Vienna — India Monday defended its refusal to sign the nuclear Nonproliferation Treaty, saying the pact unjustly defends the right of atomic nations to possess the bomb while discriminating against others trying to do so.

Raja Ramanna, chairman of India’s Atomic Energy Commission, told the 29th conference of the International Atomic Energy Agency that India is tired of being lectured on the subject.

“We do not accept so-called nonproliferation measures that actually legitimize the possession of nuclear weapons by some states,” he said.

“We also cannot subscribe to the idea that some countries or people are either more responsible or morally superior to others,” he said. “If the NPT is to be effective, it must apply equally to all countries of the world.”

More than 100 nations have signed the Nuclear Nonproliferation Treaty, in which countries that do not have nuclear weapons agree not to acquire them in exchange for technological help in developing peaceful uses for nuclear power.

The five countries acknowledged to have nuclear weapons are the United States, the Soviet Union, Britain, France and China, although several others are believed close to having the bomb. India exploded a “peaceful” nuclear device in 1974.

Ramanna spoke as the conference wound up its first day. Earlier, the head of the IAEA reported that world nuclear capacity jumped by 17 percent last year, the largest increase since the 1970s.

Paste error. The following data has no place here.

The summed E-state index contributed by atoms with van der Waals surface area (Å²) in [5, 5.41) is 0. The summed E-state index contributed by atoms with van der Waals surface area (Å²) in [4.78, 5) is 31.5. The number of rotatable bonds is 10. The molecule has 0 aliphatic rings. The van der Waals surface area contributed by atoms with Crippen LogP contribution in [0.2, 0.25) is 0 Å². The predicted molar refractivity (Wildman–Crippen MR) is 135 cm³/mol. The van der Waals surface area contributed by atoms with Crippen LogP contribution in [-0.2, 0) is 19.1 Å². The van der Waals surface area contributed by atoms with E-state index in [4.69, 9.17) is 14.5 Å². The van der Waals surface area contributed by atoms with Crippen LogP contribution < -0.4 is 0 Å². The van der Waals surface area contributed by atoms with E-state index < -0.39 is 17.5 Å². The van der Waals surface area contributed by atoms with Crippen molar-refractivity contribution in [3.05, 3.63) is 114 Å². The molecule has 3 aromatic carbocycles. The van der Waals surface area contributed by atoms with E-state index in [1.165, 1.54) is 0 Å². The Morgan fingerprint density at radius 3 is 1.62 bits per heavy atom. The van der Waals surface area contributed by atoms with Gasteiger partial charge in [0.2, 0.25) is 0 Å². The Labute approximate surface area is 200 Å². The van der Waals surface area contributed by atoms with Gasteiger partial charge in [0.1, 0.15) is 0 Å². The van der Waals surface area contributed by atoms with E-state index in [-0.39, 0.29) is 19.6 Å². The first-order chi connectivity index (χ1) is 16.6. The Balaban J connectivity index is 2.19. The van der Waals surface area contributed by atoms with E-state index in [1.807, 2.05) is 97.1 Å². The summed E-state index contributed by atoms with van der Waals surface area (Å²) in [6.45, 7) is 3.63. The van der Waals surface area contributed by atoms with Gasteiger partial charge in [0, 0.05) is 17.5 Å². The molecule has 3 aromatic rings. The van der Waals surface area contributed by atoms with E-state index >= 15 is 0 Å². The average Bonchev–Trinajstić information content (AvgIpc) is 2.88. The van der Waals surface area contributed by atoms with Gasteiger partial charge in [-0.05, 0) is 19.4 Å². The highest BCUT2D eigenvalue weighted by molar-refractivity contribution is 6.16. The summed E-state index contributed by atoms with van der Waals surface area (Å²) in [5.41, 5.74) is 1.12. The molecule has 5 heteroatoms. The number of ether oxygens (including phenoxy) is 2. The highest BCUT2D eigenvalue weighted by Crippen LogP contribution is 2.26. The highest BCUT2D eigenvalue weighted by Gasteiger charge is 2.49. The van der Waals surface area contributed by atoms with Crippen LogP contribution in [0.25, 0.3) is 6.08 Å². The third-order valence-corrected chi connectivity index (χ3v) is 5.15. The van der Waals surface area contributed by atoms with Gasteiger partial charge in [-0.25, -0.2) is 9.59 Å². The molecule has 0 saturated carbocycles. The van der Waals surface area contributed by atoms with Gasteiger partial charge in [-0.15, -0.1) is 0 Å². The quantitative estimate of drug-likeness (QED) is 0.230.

Director General Hans Blix told the agency’s 29th general conference that 34 new nuclear power units became operational in 13 countries 1984, the largest annual increase since the beginning of the large-scale introduction of nuclear power in the early 1970s.

“The environmental advantages of nuclear power are significant, and are bound to become increasingly recognized,” he said.

Blix asked member states to be “generous” in financing improvements in the agency’s critical safeguards system to help keep pace with the increase.

The Atomic Energy Agency, which is linked to the United Nations, was created in 1957 to promote peaceful uses of nuclear energy. It has 112 member nations, including the United States.

The agency’s safeguards program, by which it seeks to determine through inspections and other means that a country’s nuclear activities are peaceful, has been criticized by developing countries as too elaborate and costly.

Several member states have also complained the safeguards budget is spent mainly in industrialized countries at the same time developing countries are under economic strain.

Blix pleaded with the more than 90 states attending the conference to consider the importance of safeguards.

“Compared to what is at stake in the safeguards operations, I submit the sums involved by way of contribution from member governments are relatively shall and should be shared in a generous spirit,’ he said.

Article extracted from this publication >>  September 27, 1985